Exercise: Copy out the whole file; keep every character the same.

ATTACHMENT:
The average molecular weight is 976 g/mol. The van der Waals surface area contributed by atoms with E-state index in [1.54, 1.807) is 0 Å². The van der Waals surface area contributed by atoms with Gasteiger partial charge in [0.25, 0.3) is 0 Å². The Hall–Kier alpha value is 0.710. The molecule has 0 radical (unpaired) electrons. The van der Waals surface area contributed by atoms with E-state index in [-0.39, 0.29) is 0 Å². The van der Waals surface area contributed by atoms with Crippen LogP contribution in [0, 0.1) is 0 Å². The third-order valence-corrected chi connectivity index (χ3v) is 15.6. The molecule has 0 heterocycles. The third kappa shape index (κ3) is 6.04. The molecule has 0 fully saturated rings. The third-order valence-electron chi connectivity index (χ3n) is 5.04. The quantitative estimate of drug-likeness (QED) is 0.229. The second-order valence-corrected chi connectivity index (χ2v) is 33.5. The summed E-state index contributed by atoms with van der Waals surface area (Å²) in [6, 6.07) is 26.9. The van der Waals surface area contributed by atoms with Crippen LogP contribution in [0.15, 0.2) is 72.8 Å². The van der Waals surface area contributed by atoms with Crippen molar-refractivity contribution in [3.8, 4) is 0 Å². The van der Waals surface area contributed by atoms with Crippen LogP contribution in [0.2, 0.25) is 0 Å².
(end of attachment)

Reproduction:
The average molecular weight is 976 g/mol. The van der Waals surface area contributed by atoms with E-state index in [1.54, 1.807) is 0 Å². The van der Waals surface area contributed by atoms with Gasteiger partial charge in [0.25, 0.3) is 0 Å². The Hall–Kier alpha value is 0.710. The molecule has 0 radical (unpaired) electrons. The van der Waals surface area contributed by atoms with E-state index in [-0.39, 0.29) is 0 Å². The van der Waals surface area contributed by atoms with Crippen LogP contribution in [0, 0.1) is 0 Å². The third-order valence-corrected chi connectivity index (χ3v) is 15.6. The molecule has 0 heterocycles. The third kappa shape index (κ3) is 6.04. The molecule has 0 fully saturated rings. The third-order valence-electron chi connectivity index (χ3n) is 5.04. The quantitative estimate of drug-likeness (QED) is 0.229. The second-order valence-corrected chi connectivity index (χ2v) is 33.5. The summed E-state index contributed by atoms with van der Waals surface area (Å²) in [6, 6.07) is 26.9. The van der Waals surface area contributed by atoms with Crippen LogP contribution in [0.15, 0.2) is 72.8 Å². The van der Waals surface area contributed by atoms with Crippen molar-refractivity contribution in [3.8, 4) is 0 Å². The van der Waals surface area contributed by atoms with Crippen LogP contribution in [0.2, 0.25) is 0 Å².